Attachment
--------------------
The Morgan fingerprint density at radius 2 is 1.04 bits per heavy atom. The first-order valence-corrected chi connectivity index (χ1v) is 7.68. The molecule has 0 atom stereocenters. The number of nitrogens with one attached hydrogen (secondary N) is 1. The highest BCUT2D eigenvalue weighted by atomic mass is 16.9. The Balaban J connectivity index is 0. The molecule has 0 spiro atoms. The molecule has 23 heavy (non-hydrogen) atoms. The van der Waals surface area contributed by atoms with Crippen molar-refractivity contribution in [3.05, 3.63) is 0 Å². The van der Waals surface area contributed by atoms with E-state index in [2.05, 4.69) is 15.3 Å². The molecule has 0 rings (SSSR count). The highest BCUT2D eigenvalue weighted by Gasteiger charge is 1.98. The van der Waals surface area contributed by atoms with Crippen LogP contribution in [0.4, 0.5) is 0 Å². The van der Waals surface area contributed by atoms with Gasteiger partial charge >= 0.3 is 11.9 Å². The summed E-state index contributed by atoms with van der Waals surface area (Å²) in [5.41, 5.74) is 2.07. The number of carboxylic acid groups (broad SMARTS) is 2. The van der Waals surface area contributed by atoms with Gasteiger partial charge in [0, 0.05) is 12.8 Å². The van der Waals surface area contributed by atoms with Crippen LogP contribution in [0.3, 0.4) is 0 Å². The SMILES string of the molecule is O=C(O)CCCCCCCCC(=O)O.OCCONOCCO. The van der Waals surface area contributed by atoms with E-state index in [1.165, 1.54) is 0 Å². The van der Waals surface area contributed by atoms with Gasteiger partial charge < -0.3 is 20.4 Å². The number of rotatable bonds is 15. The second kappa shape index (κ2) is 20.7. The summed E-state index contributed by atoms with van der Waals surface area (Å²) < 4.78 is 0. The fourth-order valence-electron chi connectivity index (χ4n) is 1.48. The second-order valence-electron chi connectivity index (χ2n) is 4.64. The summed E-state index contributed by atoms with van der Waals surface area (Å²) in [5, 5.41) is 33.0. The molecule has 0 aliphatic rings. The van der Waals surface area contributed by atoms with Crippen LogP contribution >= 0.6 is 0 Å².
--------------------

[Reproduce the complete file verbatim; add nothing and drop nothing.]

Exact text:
The Morgan fingerprint density at radius 2 is 1.04 bits per heavy atom. The first-order valence-corrected chi connectivity index (χ1v) is 7.68. The molecule has 0 atom stereocenters. The number of nitrogens with one attached hydrogen (secondary N) is 1. The highest BCUT2D eigenvalue weighted by atomic mass is 16.9. The Balaban J connectivity index is 0. The molecule has 0 spiro atoms. The molecule has 23 heavy (non-hydrogen) atoms. The van der Waals surface area contributed by atoms with Crippen molar-refractivity contribution in [3.05, 3.63) is 0 Å². The van der Waals surface area contributed by atoms with E-state index in [2.05, 4.69) is 15.3 Å². The molecule has 0 rings (SSSR count). The highest BCUT2D eigenvalue weighted by Gasteiger charge is 1.98. The van der Waals surface area contributed by atoms with Crippen LogP contribution in [0.4, 0.5) is 0 Å². The van der Waals surface area contributed by atoms with Gasteiger partial charge >= 0.3 is 11.9 Å². The summed E-state index contributed by atoms with van der Waals surface area (Å²) in [5.41, 5.74) is 2.07. The number of carboxylic acid groups (broad SMARTS) is 2. The van der Waals surface area contributed by atoms with Gasteiger partial charge in [0, 0.05) is 12.8 Å². The van der Waals surface area contributed by atoms with Crippen LogP contribution in [0.3, 0.4) is 0 Å². The SMILES string of the molecule is O=C(O)CCCCCCCCC(=O)O.OCCONOCCO. The van der Waals surface area contributed by atoms with E-state index in [1.165, 1.54) is 0 Å². The van der Waals surface area contributed by atoms with Gasteiger partial charge < -0.3 is 20.4 Å². The number of rotatable bonds is 15. The second kappa shape index (κ2) is 20.7. The summed E-state index contributed by atoms with van der Waals surface area (Å²) < 4.78 is 0. The fourth-order valence-electron chi connectivity index (χ4n) is 1.48. The second-order valence-electron chi connectivity index (χ2n) is 4.64. The summed E-state index contributed by atoms with van der Waals surface area (Å²) in [5, 5.41) is 33.0. The molecule has 0 aliphatic rings. The van der Waals surface area contributed by atoms with Crippen LogP contribution >= 0.6 is 0 Å².